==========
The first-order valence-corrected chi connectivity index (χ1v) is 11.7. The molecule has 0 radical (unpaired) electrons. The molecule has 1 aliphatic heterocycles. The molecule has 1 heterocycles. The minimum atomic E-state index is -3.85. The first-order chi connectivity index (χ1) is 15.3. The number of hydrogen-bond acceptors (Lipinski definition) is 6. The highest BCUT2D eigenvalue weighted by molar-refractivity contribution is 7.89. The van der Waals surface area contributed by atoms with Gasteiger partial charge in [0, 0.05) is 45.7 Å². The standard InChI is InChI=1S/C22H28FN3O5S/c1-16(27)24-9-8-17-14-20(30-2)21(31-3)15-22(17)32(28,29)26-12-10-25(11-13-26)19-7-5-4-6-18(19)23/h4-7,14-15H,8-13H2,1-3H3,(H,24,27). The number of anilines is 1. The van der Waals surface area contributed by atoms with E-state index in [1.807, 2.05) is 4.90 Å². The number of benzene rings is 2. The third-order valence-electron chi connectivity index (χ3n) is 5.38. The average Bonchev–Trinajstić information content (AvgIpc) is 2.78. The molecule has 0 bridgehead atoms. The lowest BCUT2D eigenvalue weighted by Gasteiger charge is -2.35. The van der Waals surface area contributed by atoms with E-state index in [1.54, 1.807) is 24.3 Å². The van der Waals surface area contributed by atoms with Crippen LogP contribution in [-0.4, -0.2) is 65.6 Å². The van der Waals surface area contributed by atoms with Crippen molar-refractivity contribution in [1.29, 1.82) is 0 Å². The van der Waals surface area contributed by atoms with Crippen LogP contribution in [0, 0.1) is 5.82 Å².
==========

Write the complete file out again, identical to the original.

The first-order valence-corrected chi connectivity index (χ1v) is 11.7. The molecule has 0 radical (unpaired) electrons. The molecule has 1 aliphatic heterocycles. The molecule has 1 heterocycles. The minimum atomic E-state index is -3.85. The first-order chi connectivity index (χ1) is 15.3. The number of hydrogen-bond acceptors (Lipinski definition) is 6. The highest BCUT2D eigenvalue weighted by molar-refractivity contribution is 7.89. The van der Waals surface area contributed by atoms with Gasteiger partial charge in [0, 0.05) is 45.7 Å². The standard InChI is InChI=1S/C22H28FN3O5S/c1-16(27)24-9-8-17-14-20(30-2)21(31-3)15-22(17)32(28,29)26-12-10-25(11-13-26)19-7-5-4-6-18(19)23/h4-7,14-15H,8-13H2,1-3H3,(H,24,27). The number of anilines is 1. The van der Waals surface area contributed by atoms with E-state index in [1.807, 2.05) is 4.90 Å². The number of benzene rings is 2. The third-order valence-electron chi connectivity index (χ3n) is 5.38. The average Bonchev–Trinajstić information content (AvgIpc) is 2.78. The molecule has 0 bridgehead atoms. The lowest BCUT2D eigenvalue weighted by Gasteiger charge is -2.35. The van der Waals surface area contributed by atoms with E-state index in [1.54, 1.807) is 24.3 Å². The van der Waals surface area contributed by atoms with Crippen LogP contribution in [-0.4, -0.2) is 65.6 Å². The van der Waals surface area contributed by atoms with Crippen molar-refractivity contribution in [1.29, 1.82) is 0 Å². The van der Waals surface area contributed by atoms with Crippen LogP contribution in [0, 0.1) is 5.82 Å².